Story and Photos

By Pam Darty © June 30, 2015 @ 8:07 a.m.
Karate0979063015     CHIEFLAND -- School’s out for summer, but testing continues at True Path Karate in Chiefland.
     Several promotions in rating have happened during the past two weeks, and this has many parents proud and karate students holding their heads high.

John Lohde's grittiest student, Savannah Hudson, accepts her belt promotion.

     Instructor John Lohde, who is scheduled to leave soon for training with the Grand Master in Okinawa again, wanted to promote his senior students before his departure.
     After learning advanced weapons forms in addition to their doing well at tournaments, the intermediate students (green belts) moved up to brown belt level. Savannah Hudson and Krista Sharpe of Chiefland were among those promoted in that group.
     Marcus Hord was promoted to green belt, while Landon Smith and Daniel Porras were awarded a green stripe for their belts. Both young men show great progress each month. They will soon be green belts, according to Lohde. Angela Porras and Alana Hord trained with Lohde in his Nature Coast Middle School karate class. Both were promoted to green belts last week after sparring with Lohde, who can be an intimidating opponent.
     “I don’t give away belt promotions," Lohde said. "These kids had to work hard to gain rank by sparring, entering local tournaments and attending class regularly.”

Column and Photos

By Myrtice Scabarozi © June 28, 2015 @ 11:57 p.m.
     LEVY COUNTY -- The Log Cabin Quilters met Thursday (June 25) at the Levy County Quilt Museum -- 11050 N.W. 10th Ave. (near Levyville, kind of on the way to Judson from U.S. Alt. 27).
     As expected, Evelyn has finished two of the three quilts. So by next week, she should have the last one completed. We spent the morning getting three more ready for her. We’ll have her pictures next week.
     Wanda Davis from Cedar Key brought in her latest scrappy quilt. She made this quilt from scraps that her friends had given her.
     Saturday, Ruby Gill’s daughters donated her Friendship quilt that Ruby and friends made in 1986. Many of the names are familiar and includes several snowbird friends. They also brought in Ruby’s scrapbook that she had made in the late 1980s. Thanks ladies for sharing with us.
     Cathy managed to get the bowtie tied. You’ll have to come out and how it’s done. You’re invited to try it yourself.
Wanda's known as the Scrap Lady in Cedar Key. The quilt top was made with scraps that had been given to her. Drop by to see it.
Cathy's bowtie.
Jessica Hoffenberg with her great grandmother Ruby Gill's Friendship Quilt. This is a great keepsake and will be treasured at the Museum.

Day camp registration is open
Published May 14, 2015 @ 12:07 p.m.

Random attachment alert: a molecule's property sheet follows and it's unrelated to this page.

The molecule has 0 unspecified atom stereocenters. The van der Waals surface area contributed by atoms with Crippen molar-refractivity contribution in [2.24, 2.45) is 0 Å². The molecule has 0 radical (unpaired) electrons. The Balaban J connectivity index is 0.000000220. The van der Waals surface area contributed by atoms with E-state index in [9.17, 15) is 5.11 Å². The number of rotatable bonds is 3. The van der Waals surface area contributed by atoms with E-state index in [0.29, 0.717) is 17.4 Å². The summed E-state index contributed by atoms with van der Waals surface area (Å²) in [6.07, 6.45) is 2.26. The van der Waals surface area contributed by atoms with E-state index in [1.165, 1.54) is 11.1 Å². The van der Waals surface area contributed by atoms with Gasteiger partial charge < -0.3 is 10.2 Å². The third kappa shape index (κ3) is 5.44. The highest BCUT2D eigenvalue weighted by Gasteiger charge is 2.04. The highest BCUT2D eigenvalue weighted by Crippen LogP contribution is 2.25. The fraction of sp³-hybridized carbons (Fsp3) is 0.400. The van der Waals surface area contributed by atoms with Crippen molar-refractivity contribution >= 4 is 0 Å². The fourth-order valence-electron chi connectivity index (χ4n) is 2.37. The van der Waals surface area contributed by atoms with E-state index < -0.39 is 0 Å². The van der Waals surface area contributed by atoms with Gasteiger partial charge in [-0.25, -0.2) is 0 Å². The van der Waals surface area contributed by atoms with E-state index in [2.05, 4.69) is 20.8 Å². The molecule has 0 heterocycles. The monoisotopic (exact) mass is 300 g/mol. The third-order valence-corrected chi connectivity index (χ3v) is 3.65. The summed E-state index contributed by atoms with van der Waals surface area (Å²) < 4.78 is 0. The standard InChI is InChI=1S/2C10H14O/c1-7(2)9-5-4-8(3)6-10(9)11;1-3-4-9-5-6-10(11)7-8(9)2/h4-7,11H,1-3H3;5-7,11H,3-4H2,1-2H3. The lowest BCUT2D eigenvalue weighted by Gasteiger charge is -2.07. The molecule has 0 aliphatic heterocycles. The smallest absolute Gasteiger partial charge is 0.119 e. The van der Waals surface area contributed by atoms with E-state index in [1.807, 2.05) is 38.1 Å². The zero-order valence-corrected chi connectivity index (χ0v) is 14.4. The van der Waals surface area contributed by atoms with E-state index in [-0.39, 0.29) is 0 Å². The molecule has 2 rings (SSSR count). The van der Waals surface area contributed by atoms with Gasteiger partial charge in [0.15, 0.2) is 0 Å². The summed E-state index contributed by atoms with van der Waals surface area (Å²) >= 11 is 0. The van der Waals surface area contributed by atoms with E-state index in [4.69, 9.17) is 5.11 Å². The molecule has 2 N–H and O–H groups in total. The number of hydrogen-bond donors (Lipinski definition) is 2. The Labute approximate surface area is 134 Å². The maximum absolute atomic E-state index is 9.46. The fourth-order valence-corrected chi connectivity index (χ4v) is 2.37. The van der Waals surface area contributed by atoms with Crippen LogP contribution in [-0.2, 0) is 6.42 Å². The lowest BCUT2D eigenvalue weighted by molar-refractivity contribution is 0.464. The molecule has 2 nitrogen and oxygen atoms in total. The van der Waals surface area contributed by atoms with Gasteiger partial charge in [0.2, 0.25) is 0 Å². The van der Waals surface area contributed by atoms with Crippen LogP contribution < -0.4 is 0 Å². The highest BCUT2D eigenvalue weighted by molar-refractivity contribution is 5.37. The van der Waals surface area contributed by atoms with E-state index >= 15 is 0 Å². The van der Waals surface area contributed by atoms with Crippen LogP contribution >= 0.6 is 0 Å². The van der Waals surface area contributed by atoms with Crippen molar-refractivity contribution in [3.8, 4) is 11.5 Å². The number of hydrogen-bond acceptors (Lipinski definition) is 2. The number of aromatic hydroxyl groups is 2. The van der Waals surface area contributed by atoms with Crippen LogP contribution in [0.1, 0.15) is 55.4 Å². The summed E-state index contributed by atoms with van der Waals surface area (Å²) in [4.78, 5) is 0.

Updated June 30, 2015 @ 7:47 a.m.

     BRONSON -- The Levy County 4-H Day Camp opportunities and the Camp Cherry Lake Residential Camp opportunities are ready for parents and guardians.
     Registration is open for the day camps, which run from June 8 through Aug. 13, and for the residential camp which runs July 6-10.
     In regard to all of the 4-H Day Camps listed below, the participant does not need to be a Levy County resident or a 4-H member.
     The child must be 8 years old by date camp starts.  All 8-9 year olds must have proof of age. Camps are Monday through Thursday from 8:30 a.m. to 4:30 p.m., and Friday from 8:30 a.m. to 12 Noon.
     The cost is $25 per camp unless specified. This must be paid seven days in advance or there is a late fee of $5.    
     Every camp includes breakfast, lunch, snacks, field trips and swimming.
     Forms can be picked up at the UF/IFAS Levy County Extension office from 8 a.m. until 4:30 pm, Monday through Friday. The office is located at 625 N. Hathaway Ave. (U.S. Alt. 27), in Bronson.

Marine Science (July 13-17)
     In this day camp, participants will learn more about the Marine environment. It will include boat trips, seining, cast-netting, crabbing, and specimen identification.
Remote Control,
Science of Flight & LEGO Robotics (July 20-24)
     Participants are welcome to bring their remote control toys and try new ones. Also, participants will be making and programming LEGO robots.
International Food, Fun & Fitness (July 27-31)
     Join us for a fun-filled week while we enjoy food and stay healthy. Several guest speakers from different countries will share some of their customs, including food.
Outdoor Adventures (Aug. 3-7)
     Come ready for anything! In this day camp we will be combining entomology & insect collecting with canoeing, hiking, exploring our natural resources, and many other activities.
Games (Aug. 10-13 – No Friday)
     This day camp is designed to enjoy the fun of old school games! Some of the games include, bean bag toss, jacks and much more!
Beginner ATV (2 Day) (Aug. 10-13)
     Designed for all kids ages 12 and up who are interested in earning a Rider Certificate. Youth will be taught safe operation, riding practices and general maintenance. The camp will also include a trail ride. This camp does not include the e-course. Participants should plan to take the e-course prior to attending this camp. Contact our office for sample instructions on completing the e-course. This day camp will be taught by local American Safety Institute (ASI) instructors for the purpose of completing the ASI-ATV Safety Certification. The ATV camp is open to all youth ages 12 and up. Participants will be taking trips or trail rides with ATV’s each day. Cost of this camp is $50. Participants must have a rider certificate prior to taking this day camp. This can be done in the beginner ATV Day Camp if they don’t already have one.
     All of these camps, registration forms and more information can be found on the website at http://levy.ifas.ufl.edu.
     If you have any questions about the 4H camps, please call 352-486-5131 and ask for Lacy Harris.

-- UPDATED -- 

SAT.  JULY  4,  7:47 a.m.